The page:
I found her car rather quickly. She was so relieved she cried when I handed her back her keys. She thanked me, she hugged me. I told her to have a great Christmas. She said a couple “thank yous” and “you’re so sweets” during our quick hug. She asked if you buy me lunch. I plainly said she could not. She said “You talk to God everyday, don’t you?” I replied with a “Yes.” Then she cried a little more. 

We stood there, Marilyn and I, in that busy parking lot for probably a half an hour. In the misty middle of the afternoon, we put the December hungers aside a moment to connect with each other with our Reason.

She told me how God had worked in her life faithfully over and over again. Here are a few highlights of what I learned: Marilyn was supposed to die when she was 28. Doctors performed risky experimental surgery on her and she woke up days later in the dying room. She did not die. She is a miracle. Her son was diagnosed with brain damage at birth, they advised her to unplug the incubator. She declined the advice, insuring doctors he was a gift from God and she’d care for him as long as he had. She took an ill son home and cared and cared and prayed and prayed. He never moved on his own, but she said she could always tell he was mentally present for everything. One day “8 months later” (not clear if that was the baby’s age or a passage of time after he was home) she was preparing dinner when he pulled himself up on a coffee table in the next room and looked at her like, “what’s next?” She called her husband home from work that day, saying they had another miracle.  (When I asked her if her son is a normal functional adult today, she replied, “Sure, if you’d can consider a lawyer normal and functional.” I might have peed a little, it was so funny!).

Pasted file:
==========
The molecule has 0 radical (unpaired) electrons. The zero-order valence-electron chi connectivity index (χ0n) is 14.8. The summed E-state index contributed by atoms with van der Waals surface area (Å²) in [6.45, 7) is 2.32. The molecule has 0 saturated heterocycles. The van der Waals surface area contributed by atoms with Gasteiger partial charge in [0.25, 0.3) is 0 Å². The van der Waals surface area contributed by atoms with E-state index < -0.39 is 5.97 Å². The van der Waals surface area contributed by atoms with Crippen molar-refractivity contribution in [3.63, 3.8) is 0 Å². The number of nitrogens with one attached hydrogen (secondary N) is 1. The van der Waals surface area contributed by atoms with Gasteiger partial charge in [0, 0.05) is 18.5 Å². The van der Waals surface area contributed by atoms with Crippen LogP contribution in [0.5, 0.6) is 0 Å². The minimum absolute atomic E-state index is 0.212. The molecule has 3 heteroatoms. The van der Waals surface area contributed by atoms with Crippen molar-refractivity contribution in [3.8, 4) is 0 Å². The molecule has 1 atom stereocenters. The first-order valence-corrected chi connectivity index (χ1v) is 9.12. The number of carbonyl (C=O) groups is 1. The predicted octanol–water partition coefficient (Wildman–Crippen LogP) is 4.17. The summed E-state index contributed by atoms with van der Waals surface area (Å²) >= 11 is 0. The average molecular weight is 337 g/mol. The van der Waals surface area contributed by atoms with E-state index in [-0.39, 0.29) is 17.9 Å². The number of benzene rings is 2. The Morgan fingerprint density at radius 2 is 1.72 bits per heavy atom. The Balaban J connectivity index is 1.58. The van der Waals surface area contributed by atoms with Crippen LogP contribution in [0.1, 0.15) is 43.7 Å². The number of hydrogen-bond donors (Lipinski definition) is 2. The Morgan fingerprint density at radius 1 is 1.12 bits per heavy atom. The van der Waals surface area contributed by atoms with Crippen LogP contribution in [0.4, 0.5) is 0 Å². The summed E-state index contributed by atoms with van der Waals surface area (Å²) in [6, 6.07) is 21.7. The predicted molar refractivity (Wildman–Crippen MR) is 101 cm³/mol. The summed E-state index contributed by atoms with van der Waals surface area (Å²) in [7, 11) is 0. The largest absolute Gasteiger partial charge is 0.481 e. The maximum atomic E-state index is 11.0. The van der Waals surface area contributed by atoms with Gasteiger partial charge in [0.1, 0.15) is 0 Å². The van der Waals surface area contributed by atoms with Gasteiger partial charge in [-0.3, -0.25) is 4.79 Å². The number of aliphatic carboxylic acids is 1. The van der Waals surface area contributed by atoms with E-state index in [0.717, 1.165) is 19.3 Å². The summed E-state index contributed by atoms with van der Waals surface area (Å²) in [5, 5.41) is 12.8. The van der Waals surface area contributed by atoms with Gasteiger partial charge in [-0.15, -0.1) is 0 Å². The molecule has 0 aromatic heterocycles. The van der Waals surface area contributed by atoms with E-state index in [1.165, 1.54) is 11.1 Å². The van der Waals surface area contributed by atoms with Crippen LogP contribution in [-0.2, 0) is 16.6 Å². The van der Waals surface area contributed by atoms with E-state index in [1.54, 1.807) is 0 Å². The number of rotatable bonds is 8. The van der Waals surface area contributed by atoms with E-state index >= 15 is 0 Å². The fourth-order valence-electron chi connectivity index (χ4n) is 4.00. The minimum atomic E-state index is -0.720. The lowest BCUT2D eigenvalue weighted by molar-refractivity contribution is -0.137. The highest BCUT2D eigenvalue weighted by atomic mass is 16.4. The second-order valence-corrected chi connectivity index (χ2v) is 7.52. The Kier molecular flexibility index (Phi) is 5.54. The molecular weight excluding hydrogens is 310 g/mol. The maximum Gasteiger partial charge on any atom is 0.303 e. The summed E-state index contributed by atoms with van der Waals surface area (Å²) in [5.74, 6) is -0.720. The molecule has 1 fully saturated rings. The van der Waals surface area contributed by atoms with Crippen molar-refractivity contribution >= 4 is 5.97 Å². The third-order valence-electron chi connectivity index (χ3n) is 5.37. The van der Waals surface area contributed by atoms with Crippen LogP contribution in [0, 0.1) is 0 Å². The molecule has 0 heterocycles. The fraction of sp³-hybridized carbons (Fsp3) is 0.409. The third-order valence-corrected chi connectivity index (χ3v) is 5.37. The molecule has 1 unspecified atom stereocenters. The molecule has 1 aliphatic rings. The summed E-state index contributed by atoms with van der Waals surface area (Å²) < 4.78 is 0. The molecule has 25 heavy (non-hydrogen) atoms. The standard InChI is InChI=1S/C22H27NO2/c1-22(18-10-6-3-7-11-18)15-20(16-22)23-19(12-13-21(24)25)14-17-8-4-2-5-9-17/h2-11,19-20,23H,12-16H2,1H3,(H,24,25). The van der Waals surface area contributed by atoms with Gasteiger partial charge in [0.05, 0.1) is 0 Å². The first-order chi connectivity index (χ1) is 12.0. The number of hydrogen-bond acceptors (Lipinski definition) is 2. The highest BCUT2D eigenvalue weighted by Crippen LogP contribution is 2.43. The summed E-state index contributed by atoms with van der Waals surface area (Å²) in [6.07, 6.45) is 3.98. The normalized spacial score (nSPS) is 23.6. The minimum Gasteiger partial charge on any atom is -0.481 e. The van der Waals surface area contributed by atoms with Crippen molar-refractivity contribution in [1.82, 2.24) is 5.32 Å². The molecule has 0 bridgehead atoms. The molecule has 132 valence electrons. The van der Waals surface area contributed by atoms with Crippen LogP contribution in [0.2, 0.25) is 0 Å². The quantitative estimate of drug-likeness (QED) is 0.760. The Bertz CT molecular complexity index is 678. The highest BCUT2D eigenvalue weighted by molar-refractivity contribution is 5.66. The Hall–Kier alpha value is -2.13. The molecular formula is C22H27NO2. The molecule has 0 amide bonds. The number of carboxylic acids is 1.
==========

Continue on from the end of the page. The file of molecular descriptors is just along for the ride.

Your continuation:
The last thing I learned was about her husband, who went into a serious funk when doctors told him he was going to die by 50. His 51st year was spent waiting for death. He lived into his 70’s. I’d be willing to bet he was a fantastic man. And I’ll bet he was smiling in heaven while watching  us stand there talking in the rain.

Infertility is hard every day. Holidays are so so hard. If you’re on your own IF journey this year, I pray you have a moment like this where  your Reason finds you and whispers to you – so loudly you can’t even  miss it if you try.

The iPad Babysitter

I wrote this as a (really long) response to a Facebook thread. I thought it was well written so I carried it over here. It can’t all always be about surrogacy folks. ­čśë The bigger theme here is balance. Balance is so the key to a heathy life.┬á
As a caregiver, and a bit of a “developmentally appropriate” nut, I have had to learn good routines to imbed a healthy relationship with technology into littles lives. My take is that for littles today, it is not really optional. Their world will depend on the ability to navigate technology in ways our generation only read about in science fiction. It is and will continue to be the way people interact with the world and themselves more and more as it progresses and develops. ┬á
Technology cannot and should not replace hands-on learning and sensory activities. But I feel it needs to be integrated into the life and learning of children. I believe it is a balancing act of how much and what content littles spend their time using. It is vital, however for them to have some exposure so they can develop healthy and respectful limits with the use of technology as well as be set up well for the ever increasing roll it will play in their lives.  Therefore, with age appropriate content available and timers set, I never feel guilty about letting kids interact w technology.